Based on Charles Brandt’s crime nonfiction book I Heard You Paint Houses – itself a euphemism for killing someone – the film follows the life and times of Frank Sheeran (Robert De Niro, in his ninth collaboration with Scorsese, and their first since Casino more than two decades ago), a mobster hitman nicknamed “The Irishman” due to his Irish Catholic background. We see him as early as the Second World War – still played by De Niro, thanks to some cutting-edge de-aging technology that allows him and several other actors to appear younger without the use of make-up – and all the way through to his stay in a retirement home during the early 2000s; in between, we see how he becomes involved with Russell Bufalino (Joe Pesci, who returns to acting after a nearly twenty-year retirement for his old pal Scorsese), the head of the powerful Bufalino crime family, and eventually with labour union boss Jimmy Hoffa (Al Pacino, who until now has shockingly never featured in a Scorsese film), the latter of whom he would become most synonymous with, especially in his alleged involvement in Hoffa’s sudden disappearance in 1975.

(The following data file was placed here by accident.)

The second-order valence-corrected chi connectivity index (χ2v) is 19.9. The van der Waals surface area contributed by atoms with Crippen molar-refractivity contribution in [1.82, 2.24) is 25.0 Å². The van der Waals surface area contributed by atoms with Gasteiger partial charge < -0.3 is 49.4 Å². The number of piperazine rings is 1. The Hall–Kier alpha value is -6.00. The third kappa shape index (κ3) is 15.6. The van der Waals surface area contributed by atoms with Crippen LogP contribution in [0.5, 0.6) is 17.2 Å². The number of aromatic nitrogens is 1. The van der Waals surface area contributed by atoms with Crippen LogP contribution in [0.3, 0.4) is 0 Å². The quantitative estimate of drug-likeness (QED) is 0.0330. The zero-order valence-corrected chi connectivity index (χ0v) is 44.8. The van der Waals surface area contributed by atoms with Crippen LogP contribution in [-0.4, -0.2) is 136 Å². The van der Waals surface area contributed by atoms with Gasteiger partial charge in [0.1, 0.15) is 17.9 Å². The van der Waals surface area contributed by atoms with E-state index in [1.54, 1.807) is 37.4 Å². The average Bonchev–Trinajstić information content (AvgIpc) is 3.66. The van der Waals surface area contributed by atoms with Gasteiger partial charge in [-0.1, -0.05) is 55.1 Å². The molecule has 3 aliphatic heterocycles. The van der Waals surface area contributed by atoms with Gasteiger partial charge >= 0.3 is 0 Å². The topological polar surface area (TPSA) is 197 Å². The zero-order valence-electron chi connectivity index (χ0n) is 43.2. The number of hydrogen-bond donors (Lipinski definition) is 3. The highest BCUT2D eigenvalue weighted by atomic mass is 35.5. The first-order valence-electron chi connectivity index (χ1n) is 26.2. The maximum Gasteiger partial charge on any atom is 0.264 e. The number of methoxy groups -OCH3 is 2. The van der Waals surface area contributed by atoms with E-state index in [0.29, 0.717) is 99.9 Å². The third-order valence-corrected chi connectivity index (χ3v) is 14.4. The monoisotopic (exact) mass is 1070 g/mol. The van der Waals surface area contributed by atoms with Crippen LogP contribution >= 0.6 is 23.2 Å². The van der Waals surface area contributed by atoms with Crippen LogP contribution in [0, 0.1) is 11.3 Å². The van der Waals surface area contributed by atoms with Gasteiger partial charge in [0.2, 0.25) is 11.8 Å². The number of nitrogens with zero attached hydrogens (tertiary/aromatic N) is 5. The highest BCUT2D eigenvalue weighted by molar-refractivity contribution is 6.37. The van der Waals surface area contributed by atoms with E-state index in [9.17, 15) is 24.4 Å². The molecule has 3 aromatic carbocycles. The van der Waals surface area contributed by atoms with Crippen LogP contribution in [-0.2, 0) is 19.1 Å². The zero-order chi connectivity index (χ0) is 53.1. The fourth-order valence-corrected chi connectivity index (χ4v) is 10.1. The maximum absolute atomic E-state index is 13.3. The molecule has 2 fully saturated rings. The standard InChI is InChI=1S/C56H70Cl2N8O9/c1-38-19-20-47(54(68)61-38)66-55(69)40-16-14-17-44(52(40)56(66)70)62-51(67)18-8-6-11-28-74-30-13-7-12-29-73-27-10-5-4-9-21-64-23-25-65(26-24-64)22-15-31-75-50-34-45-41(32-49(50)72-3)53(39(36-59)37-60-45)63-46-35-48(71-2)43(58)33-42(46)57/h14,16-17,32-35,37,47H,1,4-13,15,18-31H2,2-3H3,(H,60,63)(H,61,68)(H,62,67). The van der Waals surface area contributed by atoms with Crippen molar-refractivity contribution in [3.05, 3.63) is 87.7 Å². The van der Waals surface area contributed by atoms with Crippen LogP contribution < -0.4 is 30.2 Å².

Less of a biopic and more of a study of the grim business of mobster activity, Scorsese’s film is a true epic in every sense of the word. Spanning several decades, containing rich human drama, and of course that very extended running time in which it is shown in all its glory, The Irishman is fantastically realised by the legendary director, who tells the story with such rich detail that every single scene pops with life, even when it seems that not all that much is even happening on-screen. At times, you don’t even notice how long it is, because there is such a fascinating world being shown on the screen for you, filled with interesting and larger-than-life characters that more than hold your interest, who are all brought to life by some truly impressive performances. It’s great to see not just Robert De Niro back in Scorsese’s realm, and give one of his best performances in years while doing so, but also Joe Pesci who is so quietly menacing in a role that feels tailor-made for the retired actor, and is one that he fits perfectly. As for Al Pacino – who, again, shocks you with the fact that it’s taken him this long to partner up with Scorsese in any capacity – he is outstanding as Jimmy Hoffa, brilliantly capturing the man’s brash ego and putting his typical OTT acting style to good use in a shouty and enjoyably cartoonish performance that never becomes caricature. The three leads do some awesome work here, and it’s their powerful and intimidating turns that serve as the bare minimum for a movie that requires a good chunk of your attention.